Anxiety disorders are a group of mental illnesses that cause people to feel excessively frightened, distressed, or uneasy during situations in which most other people would not experience the same feelings, according to the National Alliance on Mental Illness (NAMI). According to NAMI, anxiety disorders are the most common mental health concern in the U.S, affecting 40 million adults in the United States. Furthermore, most people develop symptoms of anxiety disorders before age 21, and women are 60% more likely to be diagnosed with an anxiety disorder than are men.

It was in middle school when Alysha first noticed a change; she would get more and more anxious and preferred to be alone. Alysha explains, “I would spend as little time as I could at school.” The older she got, the more time she spent indoors hiding in her room to avoid interaction with others – including her family.

Anxiety disabilities can include panic disorder, phobias, post-traumatic stress, generalized anxiety disorder, social anxiety, and obsessive-compulsive disorder. Left untreated, individuals can take extreme measures to avoid triggers and anxiety, such as refusing to leave their home and finding themselves unable to work.

Although it was difficult to take the first steps toward self-sufficiency and independence, Alysha made an effort to find employment.  For two years, she applied for numerous job openings with no results. Eventually, Alysha connected to PRIDE Industries through the Fair Oaks Department of Rehabilitation. Alysha then began working with a PRIDE job developer and attended Job Club meetings.

Job Clubs provide an opportunity for individuals to gain hands-on interviewing and job-seeking practice. Enrollees gain job etiquette skills and receive help in conducting a job search and other employment- related training.

“There were a few things covered that I already knew, but I did not realize that I was doing a lot of it wrong,” says Alysha. “I did not realize how much body language was part of getting the job.”

With a few tweaks to her resume and equipped with the do’s and don’t’s of job searching, Alysha landed a job. In December 2014, Alysha joined PRIDE Industries’ custodial team ensuring that the Sacramento International Airport’s Terminal B is sparkling clean.

The first few weeks on the job were challenging; due to the holidays she had to deal with masses of people going through the airport. “Alysha was shy and quiet in the beginning; she would get stressed out very quickly,” says Karen Long, Alysha’s supervisor. “But after a few weeks, she was excited and eager to learn. She had opened up and was happy and bubbly.”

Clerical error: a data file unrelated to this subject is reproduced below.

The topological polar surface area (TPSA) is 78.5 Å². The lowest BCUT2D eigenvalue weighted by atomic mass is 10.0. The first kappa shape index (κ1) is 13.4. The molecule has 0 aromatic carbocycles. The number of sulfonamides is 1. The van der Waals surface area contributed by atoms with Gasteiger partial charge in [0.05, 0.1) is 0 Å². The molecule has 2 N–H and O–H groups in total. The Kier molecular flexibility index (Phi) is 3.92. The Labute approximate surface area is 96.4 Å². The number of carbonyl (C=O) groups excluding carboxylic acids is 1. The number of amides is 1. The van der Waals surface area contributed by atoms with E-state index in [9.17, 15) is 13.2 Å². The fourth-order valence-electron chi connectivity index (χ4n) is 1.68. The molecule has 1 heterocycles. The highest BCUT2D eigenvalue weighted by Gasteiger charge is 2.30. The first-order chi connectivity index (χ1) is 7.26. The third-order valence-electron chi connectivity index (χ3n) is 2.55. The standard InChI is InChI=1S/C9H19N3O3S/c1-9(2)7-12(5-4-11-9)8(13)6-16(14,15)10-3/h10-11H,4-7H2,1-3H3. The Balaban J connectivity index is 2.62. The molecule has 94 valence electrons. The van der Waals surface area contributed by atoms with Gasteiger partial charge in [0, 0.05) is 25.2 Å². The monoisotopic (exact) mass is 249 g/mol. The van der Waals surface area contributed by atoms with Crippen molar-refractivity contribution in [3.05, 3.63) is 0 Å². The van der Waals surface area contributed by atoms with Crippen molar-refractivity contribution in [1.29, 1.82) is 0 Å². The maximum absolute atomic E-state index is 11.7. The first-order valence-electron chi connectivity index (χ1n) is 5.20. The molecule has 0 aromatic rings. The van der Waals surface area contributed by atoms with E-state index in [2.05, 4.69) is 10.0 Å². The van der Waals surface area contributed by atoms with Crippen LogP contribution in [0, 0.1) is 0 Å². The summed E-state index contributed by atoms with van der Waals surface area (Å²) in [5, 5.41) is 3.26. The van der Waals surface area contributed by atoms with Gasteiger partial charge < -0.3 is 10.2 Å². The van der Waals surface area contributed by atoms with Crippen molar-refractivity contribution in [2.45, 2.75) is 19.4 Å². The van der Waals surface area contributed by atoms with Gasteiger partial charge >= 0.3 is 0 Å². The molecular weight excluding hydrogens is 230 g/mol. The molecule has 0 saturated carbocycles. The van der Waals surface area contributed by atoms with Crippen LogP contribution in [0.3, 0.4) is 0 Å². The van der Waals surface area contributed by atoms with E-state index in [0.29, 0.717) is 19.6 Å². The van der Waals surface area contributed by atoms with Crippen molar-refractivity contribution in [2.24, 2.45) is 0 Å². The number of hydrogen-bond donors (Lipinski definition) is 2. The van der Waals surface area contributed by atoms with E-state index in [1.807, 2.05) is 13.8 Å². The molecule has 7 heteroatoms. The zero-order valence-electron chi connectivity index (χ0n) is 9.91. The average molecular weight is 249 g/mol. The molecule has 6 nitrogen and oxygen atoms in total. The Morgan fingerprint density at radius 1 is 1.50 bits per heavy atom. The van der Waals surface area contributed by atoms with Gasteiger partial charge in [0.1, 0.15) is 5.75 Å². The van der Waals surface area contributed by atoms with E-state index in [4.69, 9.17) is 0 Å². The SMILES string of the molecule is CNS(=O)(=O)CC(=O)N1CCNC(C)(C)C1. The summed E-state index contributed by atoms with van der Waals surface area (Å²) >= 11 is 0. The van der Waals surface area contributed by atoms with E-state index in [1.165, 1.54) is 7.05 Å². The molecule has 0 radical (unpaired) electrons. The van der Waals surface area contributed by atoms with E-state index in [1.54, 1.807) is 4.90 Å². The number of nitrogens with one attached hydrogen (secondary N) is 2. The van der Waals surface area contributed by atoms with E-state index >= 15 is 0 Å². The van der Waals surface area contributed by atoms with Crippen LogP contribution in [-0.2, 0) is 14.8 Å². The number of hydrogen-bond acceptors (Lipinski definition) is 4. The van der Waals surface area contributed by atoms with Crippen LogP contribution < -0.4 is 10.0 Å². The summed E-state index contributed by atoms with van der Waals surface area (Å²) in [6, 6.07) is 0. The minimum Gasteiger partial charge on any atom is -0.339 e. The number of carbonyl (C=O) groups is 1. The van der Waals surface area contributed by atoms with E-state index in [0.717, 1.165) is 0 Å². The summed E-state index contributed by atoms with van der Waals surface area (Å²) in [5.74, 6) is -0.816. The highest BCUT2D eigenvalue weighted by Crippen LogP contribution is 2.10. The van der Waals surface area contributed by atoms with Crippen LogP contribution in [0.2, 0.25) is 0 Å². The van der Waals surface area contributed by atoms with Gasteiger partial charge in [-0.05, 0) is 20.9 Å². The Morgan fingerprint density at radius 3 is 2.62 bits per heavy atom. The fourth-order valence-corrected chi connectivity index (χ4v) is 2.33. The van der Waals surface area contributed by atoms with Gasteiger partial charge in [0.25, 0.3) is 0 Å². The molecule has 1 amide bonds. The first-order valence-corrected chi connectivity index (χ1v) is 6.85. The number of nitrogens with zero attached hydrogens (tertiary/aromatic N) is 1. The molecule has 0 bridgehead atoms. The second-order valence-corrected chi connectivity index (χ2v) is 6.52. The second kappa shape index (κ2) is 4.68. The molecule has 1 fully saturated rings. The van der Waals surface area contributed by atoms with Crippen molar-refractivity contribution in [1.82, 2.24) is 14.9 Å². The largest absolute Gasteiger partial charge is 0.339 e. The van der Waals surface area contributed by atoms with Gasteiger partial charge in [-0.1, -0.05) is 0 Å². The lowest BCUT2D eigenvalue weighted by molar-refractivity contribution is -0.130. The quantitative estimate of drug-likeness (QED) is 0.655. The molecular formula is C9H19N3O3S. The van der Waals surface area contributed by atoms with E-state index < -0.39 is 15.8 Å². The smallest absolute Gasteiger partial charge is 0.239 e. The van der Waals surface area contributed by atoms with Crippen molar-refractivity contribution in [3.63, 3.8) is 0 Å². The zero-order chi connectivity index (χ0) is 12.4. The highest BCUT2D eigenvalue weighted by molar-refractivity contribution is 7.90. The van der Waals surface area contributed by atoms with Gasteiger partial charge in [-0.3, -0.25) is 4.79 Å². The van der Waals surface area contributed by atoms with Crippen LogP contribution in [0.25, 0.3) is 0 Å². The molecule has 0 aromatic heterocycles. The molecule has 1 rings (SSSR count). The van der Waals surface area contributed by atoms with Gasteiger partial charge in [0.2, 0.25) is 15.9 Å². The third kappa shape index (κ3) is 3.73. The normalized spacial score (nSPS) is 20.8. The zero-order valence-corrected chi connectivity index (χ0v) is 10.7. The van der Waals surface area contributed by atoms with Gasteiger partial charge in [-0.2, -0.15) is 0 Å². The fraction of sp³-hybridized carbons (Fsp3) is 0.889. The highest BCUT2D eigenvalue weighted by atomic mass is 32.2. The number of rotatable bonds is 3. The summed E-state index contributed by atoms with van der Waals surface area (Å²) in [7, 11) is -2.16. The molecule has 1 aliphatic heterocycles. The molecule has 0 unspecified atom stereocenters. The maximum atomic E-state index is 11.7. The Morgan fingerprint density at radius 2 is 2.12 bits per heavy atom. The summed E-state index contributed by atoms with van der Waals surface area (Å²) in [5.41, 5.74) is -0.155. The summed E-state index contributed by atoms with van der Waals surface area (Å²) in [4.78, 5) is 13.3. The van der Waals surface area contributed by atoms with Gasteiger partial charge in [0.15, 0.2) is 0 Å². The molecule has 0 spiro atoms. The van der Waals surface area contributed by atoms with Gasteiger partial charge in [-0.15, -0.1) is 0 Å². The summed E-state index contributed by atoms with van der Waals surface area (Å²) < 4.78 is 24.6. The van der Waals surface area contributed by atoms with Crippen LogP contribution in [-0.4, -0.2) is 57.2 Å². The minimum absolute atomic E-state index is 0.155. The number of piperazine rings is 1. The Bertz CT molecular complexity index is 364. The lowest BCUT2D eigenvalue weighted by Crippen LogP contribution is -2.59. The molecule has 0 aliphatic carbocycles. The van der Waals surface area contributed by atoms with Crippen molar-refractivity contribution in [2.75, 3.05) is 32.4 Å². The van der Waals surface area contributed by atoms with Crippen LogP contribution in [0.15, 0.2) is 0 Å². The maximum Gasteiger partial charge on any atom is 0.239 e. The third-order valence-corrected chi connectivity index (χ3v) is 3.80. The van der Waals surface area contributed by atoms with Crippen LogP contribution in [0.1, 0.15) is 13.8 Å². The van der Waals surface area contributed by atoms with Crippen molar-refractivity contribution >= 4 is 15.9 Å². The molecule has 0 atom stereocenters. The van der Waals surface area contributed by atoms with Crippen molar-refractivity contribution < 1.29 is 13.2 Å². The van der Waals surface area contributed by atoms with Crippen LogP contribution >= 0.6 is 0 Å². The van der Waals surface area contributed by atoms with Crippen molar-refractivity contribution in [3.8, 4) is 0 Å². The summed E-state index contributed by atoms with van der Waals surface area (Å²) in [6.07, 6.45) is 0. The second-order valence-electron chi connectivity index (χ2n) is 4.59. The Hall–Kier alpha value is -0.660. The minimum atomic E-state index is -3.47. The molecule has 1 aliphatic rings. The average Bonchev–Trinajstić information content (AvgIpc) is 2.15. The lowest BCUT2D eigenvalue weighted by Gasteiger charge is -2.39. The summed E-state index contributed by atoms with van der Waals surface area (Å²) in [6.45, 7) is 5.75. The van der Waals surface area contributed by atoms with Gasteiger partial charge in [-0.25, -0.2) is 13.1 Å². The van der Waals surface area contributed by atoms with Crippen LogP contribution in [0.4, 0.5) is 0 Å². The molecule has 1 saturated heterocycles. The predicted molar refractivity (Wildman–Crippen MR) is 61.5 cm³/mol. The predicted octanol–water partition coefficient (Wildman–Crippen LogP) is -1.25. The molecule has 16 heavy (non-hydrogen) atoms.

Before, large groups of people and interaction with passengers could cause anxiety and stress for Alysha, but that is no longer the case. “I can deal with the crowds now; I do not freeze up when somebody randomly talks to me,” she says. Working at the airport has also helped Alysha overcome her anxiety about flying, her fear of heights and wariness of large groups of people. She is looking forward to her summer trip to Florida; it will be her first flight in over ten years.

When asked how life is different now, Alysha replies: “My relationship with my dad and stepmom has improved. I do not spend so much time hiding in my room, or look for other ways to avoid interacting with people.”

Additionally, Alysha has made efforts outside of work to overcome her anxiety disorder, getting the support and treatment needed to work through her triggers. According to the American Journal of Psychiatry, effective medication or talk therapy treatment have been shown to improve the quality of life for many patients.

Progress with her anxiety disorder is helping in other ways. “I have been spending a lot more time with my nieces and nephews, which is awesome,” says Alysha. “I went shopping all on my own, the other day. Shopping alone was something that was hard for me because going into a store and finding what I need was difficult with the amount of people that would be in the store.”

Alysha is not the only one noticing her vast improvement. “Alysha has come a long way from the shy girl to the talkative girl who gets excited telling a story,” says Karen Long. “I am very proud of all she has accomplished, and she is a great asset to my team.”

“I am proud of myself,” says Alysha. “So are my stepdad, my dad, and stepmom.”

Currently, Alysha is saving money to purchase a new car and is working on transitioning to full-time employment. Also, Alysha aspires to move out of her parents’ home to share an apartment with a friend.

For individuals like Alysha, a job means much more than a paycheck. Alysha has begun a new life chapter. We are proud to have Alysha on our team and are grateful she found a place with PRIDE Industries.

Learn more about anxiety disorders and treatment click here.